Wednesday, January 12, 2011

Nature vs. Nurture

This is something I've mulled over in my head plenty of times, the idea of how we become who we are. It's particularly interesting as some fundamental differences between my parents and I have become more and more apparent over the years, but others similarities have cropped up as well--namely, frugality.

When I was a kid, it used to drive me nuts the way that other kids seemed to have more toys more clothes--just more stuff than me. My parents have both worked in professional careers since I was in Kindergarten, yet it always seemed like my parents were telling me no when I demanded things. I started to assume other people made more money than my parents, or that we were actually poor and no one had the heart to break it to me; it's only now, fifteen years later, that I'm finally starting to get it. My parents are savers.

The problem is, this was never explained to me. Maybe I'm just obtuse, but I honestly think my parents could have served me well by explaining to me the concept of saving for the future, rather than leaving it to me to figure out. Since my mother is a banker, I always knew that I had a college savings account, and a regular savings account, but the regular savings account was always just money waiting to be spent, in my mind. She stressed the importance of looking after your credit score, but never really sat down and explained her own choices to live frugally and save/invest for the future.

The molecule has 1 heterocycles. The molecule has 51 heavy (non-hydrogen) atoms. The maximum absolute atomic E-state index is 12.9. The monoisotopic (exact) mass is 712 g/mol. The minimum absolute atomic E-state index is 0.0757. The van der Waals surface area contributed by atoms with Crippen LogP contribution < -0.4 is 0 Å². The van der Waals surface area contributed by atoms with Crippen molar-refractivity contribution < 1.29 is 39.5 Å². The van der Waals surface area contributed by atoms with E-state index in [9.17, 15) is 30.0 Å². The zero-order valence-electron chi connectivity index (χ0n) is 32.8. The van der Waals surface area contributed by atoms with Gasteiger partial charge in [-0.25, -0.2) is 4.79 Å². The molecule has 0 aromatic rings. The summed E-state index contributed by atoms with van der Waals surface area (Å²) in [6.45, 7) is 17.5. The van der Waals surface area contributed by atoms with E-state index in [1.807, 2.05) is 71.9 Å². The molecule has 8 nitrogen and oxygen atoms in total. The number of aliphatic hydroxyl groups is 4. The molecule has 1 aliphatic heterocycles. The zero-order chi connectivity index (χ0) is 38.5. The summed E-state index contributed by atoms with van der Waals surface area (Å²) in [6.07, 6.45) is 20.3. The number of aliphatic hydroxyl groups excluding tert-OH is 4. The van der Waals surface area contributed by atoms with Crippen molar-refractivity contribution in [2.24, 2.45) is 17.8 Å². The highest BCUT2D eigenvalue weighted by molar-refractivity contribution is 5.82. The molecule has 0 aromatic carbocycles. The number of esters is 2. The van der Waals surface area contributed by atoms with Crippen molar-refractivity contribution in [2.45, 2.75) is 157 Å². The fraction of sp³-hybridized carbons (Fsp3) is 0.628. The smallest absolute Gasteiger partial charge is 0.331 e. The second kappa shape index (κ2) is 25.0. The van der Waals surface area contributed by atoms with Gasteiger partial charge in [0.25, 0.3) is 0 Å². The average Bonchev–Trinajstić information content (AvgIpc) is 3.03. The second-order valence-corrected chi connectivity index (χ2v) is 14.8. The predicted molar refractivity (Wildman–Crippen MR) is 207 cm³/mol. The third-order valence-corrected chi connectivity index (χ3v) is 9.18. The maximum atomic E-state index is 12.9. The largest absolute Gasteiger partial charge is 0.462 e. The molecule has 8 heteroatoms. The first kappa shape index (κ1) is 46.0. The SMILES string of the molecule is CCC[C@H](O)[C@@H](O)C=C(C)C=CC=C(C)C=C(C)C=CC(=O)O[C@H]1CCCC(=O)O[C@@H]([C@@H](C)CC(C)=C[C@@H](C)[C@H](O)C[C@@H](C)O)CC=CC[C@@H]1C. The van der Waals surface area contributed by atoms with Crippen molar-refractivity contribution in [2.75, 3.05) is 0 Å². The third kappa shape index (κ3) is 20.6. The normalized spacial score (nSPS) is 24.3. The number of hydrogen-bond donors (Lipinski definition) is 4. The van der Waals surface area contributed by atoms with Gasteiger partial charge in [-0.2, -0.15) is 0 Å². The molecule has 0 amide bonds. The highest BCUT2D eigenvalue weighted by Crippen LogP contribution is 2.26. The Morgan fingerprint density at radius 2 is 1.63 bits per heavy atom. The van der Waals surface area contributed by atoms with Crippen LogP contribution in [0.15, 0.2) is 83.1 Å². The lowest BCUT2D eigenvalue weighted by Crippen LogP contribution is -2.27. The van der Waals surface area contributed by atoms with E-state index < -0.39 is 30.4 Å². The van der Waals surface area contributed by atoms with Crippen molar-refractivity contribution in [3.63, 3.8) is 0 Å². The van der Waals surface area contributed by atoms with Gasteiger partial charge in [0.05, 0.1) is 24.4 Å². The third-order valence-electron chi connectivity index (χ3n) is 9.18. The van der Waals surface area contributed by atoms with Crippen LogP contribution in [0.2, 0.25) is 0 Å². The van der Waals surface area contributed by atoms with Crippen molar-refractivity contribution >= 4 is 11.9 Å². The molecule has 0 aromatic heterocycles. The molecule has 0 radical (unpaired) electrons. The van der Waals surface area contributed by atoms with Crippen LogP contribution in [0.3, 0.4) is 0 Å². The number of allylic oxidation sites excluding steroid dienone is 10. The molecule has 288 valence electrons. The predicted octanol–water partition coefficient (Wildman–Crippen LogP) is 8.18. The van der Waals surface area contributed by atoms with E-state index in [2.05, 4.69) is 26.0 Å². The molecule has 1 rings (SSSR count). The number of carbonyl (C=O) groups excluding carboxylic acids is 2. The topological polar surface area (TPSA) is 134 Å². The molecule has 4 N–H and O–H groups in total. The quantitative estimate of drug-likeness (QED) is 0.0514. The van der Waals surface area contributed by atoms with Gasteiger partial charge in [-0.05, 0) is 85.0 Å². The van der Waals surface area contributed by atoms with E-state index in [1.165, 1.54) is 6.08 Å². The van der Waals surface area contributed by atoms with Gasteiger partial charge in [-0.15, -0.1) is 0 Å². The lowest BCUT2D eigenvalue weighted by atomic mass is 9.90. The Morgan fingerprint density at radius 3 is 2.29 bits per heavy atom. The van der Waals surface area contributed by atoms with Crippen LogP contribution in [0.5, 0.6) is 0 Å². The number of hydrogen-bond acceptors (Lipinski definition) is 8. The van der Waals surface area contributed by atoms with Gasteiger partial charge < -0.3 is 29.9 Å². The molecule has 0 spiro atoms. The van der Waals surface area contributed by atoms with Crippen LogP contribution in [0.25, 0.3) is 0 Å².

As a result, I overcompensated in completely the opposite direction. I spent and spent every penny that came my way, and spent a lot of pennies that I didn't have as well because I was sick of being told no. I mentioned a while back that I used to spend all my money on crap that I would never consider buying these days, but I honestly think I did it as a weird form of rebellion. Every time I spent money on junk, it was like I was telling my parents "you can't tell me what to do!"

Fast forward to ten years later, and I'm writing a blog about frugality where I consistently tell people that stuff is overrated and you probably don't really need it. Life has a strange way of flipping back on itself, and I have to wonder if a lot of the way I am today is a result of the example set by my parents, or if I did get here all on my own. There's really no way to know for sure, but we can certainly speculate.

I do have to say, and this is from the hindsight is 20-20 perspective, my parents could have been a bit more honest with me when it comes to money stuff. They could have told me flat out, we live like this for this reason, we're not poor, we're just frugal. Maybe it wouldn't have penetrated my snarky teenage skull, but it was worth a shot.

Money is a taboo topic, but it doesn't need to be. I'm not saying everyone should post their personal budget online, but there are plenty of ways to have an honest conversation without giving too much away. I'm certainly not going to pretend to have more than I do just to--what? impress people? Is it impressive to have a little more money than someone else? Or is it just handy when you want to go out for dinner?

I think it's more impressive to maximize whatever you have--no matter how little. I get a lot of emails from people telling me that they're impressed with my adventuring despite the fact that they know I'm poor--that's high praise. In fact, a friend wants to have coffee and discuss how exactly I just afforded my recent trip to San Diego. I'm going to suggest she come over and have coffee I make, rather than going out for it, because that's one way I afford trips like that.

No comments:

Post a Comment